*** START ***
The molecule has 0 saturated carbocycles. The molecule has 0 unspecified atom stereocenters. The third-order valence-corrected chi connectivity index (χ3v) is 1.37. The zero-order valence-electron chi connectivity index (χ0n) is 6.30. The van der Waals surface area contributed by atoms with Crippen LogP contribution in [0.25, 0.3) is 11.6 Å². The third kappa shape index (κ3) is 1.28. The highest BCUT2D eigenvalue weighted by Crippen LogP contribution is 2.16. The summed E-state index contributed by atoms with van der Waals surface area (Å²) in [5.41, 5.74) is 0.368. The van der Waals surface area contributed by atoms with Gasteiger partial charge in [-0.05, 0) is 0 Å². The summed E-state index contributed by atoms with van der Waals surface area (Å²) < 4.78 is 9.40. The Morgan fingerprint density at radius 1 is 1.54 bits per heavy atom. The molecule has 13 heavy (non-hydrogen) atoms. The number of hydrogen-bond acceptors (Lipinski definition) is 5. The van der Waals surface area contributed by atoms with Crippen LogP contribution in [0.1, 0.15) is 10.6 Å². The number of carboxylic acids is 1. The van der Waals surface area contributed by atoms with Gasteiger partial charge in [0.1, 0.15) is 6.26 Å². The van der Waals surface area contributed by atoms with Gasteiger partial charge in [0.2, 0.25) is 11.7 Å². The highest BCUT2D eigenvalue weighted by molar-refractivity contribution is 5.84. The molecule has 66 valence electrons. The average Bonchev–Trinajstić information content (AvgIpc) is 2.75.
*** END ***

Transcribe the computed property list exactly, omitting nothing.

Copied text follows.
The molecule has 0 saturated carbocycles. The molecule has 0 unspecified atom stereocenters. The third-order valence-corrected chi connectivity index (χ3v) is 1.37. The zero-order valence-electron chi connectivity index (χ0n) is 6.30. The van der Waals surface area contributed by atoms with Crippen LogP contribution in [0.25, 0.3) is 11.6 Å². The third kappa shape index (κ3) is 1.28. The highest BCUT2D eigenvalue weighted by Crippen LogP contribution is 2.16. The summed E-state index contributed by atoms with van der Waals surface area (Å²) in [5.41, 5.74) is 0.368. The van der Waals surface area contributed by atoms with Gasteiger partial charge in [-0.05, 0) is 0 Å². The summed E-state index contributed by atoms with van der Waals surface area (Å²) < 4.78 is 9.40. The Morgan fingerprint density at radius 1 is 1.54 bits per heavy atom. The molecule has 13 heavy (non-hydrogen) atoms. The number of hydrogen-bond acceptors (Lipinski definition) is 5. The van der Waals surface area contributed by atoms with Crippen LogP contribution in [0.1, 0.15) is 10.6 Å². The number of carboxylic acids is 1. The van der Waals surface area contributed by atoms with Gasteiger partial charge in [0.1, 0.15) is 6.26 Å². The van der Waals surface area contributed by atoms with Gasteiger partial charge in [0.2, 0.25) is 11.7 Å². The highest BCUT2D eigenvalue weighted by molar-refractivity contribution is 5.84. The molecule has 66 valence electrons. The average Bonchev–Trinajstić information content (AvgIpc) is 2.75.